Is Radio ready for biggest change to survey methodology in 70 years?

GfK’s Dr Morten Boyer tells Peter Saxon: Yes.

From next July, in either metro Survey 4 or 5, two new elements will be introduced to the way in which radio surveys are conducted in Australia.

For the first time, a panel of 2,000 people (400 in each metro market) will be asked to wear a watch that’s so smart, it can tell what radio station the wearer is listening to. Added to that will be a new GfK tagging technology that can capture online streaming data as well as using server logs directly from the networks.

In the initial stages, neither of these changes will affect the diary system – although the diaries too are gradually migrating from paper to electronic data gathering. Rather, the GfK watches will act to validate data captured from online tagging and through smart speakers and apps such as the RADIOAPP. And yes, there are ways of measuring earbud and headphone listening too.

The grand plan, though is to measure all of the different platforms on which radio can be heard, combine all the data sets together in a meaningful way that can provide advertisers and radio operators an accurate and detailed picture of their listeners. Of course, the first challenge was to come up with a, brand-new brand that encapsulates all that: Radio 360.

For the full story on Radio 360, listen to Peter Saxon’s chat with GfK Managing Director, Morten Boyer.



“There has been a lot of discussion previously about switching from diaries to meters, but it was a very binary discussion one or the other. One of the results of the measurement innovation program and pilot study that we began a few years ago was that we quickly realized that to get as comprehensive a system as possible, we need to look at multiple datasets.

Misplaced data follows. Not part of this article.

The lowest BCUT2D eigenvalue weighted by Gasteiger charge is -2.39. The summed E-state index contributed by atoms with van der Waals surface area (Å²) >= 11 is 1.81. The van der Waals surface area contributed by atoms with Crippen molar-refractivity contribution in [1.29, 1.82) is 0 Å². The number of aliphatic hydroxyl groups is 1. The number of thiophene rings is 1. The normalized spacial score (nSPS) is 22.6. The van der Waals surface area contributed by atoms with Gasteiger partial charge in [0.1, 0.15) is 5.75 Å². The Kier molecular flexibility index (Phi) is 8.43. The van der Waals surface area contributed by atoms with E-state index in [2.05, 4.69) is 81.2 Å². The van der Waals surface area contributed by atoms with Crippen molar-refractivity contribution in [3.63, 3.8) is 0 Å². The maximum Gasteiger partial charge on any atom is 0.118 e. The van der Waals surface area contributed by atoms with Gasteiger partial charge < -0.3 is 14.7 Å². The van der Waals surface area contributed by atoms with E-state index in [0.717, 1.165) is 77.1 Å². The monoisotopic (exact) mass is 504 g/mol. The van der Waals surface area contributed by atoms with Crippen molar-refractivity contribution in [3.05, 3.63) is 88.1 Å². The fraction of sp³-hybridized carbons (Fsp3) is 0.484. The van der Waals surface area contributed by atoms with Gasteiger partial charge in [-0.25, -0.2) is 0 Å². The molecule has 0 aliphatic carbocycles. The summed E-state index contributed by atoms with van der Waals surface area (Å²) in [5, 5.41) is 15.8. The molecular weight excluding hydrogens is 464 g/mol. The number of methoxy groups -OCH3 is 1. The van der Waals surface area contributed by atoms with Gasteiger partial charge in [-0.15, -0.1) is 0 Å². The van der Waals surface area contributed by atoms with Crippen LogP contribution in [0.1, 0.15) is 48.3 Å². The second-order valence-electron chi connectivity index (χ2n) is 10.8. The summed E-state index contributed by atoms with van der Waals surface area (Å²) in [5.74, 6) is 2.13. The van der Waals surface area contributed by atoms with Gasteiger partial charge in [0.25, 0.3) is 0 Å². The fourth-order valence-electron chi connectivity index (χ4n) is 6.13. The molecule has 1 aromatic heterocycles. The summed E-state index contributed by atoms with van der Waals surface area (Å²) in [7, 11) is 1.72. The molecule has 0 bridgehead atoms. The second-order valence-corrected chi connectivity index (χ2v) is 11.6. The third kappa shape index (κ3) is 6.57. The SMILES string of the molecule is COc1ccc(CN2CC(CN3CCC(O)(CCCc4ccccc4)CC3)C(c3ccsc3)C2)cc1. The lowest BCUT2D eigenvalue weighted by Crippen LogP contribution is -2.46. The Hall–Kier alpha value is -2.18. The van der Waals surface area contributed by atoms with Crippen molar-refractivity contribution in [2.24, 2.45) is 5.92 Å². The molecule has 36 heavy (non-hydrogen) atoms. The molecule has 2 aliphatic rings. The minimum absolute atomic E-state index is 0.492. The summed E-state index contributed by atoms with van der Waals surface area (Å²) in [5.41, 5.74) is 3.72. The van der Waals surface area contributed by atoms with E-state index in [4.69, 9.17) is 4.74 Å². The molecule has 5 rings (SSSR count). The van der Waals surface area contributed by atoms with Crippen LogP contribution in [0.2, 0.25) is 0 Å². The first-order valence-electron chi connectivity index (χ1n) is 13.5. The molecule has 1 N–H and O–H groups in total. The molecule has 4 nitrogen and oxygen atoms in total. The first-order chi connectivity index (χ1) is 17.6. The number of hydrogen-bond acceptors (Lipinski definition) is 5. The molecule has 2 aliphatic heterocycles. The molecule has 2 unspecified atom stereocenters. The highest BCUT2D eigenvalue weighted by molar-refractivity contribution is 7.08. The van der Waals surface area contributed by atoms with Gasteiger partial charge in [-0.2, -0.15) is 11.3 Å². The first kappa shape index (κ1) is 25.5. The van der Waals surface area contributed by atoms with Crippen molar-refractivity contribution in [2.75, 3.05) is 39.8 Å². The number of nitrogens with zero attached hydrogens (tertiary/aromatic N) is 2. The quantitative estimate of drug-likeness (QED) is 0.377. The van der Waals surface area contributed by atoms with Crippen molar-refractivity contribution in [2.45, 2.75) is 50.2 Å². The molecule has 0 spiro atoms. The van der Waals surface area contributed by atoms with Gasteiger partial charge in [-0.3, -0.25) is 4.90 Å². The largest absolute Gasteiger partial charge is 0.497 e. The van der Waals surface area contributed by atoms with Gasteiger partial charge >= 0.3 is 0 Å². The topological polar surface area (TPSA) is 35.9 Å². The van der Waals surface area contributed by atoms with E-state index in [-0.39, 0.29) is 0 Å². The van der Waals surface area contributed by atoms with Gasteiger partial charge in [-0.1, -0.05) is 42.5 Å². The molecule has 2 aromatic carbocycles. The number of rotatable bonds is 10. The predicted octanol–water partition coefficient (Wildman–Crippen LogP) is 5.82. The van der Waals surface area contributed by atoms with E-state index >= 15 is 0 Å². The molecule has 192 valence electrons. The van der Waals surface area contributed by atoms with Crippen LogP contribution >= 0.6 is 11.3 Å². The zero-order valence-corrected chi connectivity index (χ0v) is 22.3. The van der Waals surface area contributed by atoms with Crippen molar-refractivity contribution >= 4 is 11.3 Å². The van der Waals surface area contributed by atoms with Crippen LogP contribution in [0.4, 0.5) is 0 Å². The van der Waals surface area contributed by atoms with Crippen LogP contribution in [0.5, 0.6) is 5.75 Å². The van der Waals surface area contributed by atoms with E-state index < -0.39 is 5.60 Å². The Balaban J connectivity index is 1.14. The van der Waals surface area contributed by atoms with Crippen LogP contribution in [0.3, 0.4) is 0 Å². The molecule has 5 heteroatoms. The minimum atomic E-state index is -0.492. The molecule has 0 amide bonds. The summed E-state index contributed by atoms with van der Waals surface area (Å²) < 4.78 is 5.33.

“So Radio 360 will be introducing two new forms of data, which will be captured differently compared to the diaries. The first one is streaming data, which will capture using our tagging technology at JFK… The second one is that we’ll be building a new watch meter panel… we will be integrating these new data sets into one single data set for users to then access on their platform of choice.”

So how does the watch actually work?
“The watch essentially records ambient audio, so the responder is asked to wear the watch throughout all the waking hours of the day, and then the watch is basically recording the ambient audio in the respondent’s environment. It’s also encrypting that audio as well for privacy so that there’s no way to actually discern any intelligible conversation or sounds or anything like that. We then use the ambient audio recordings to match with the content that went to air. So once we see what the respondent was exposed to and then match that to the audio that we know went to air, that’s how we know what people listen to and for how long and when.”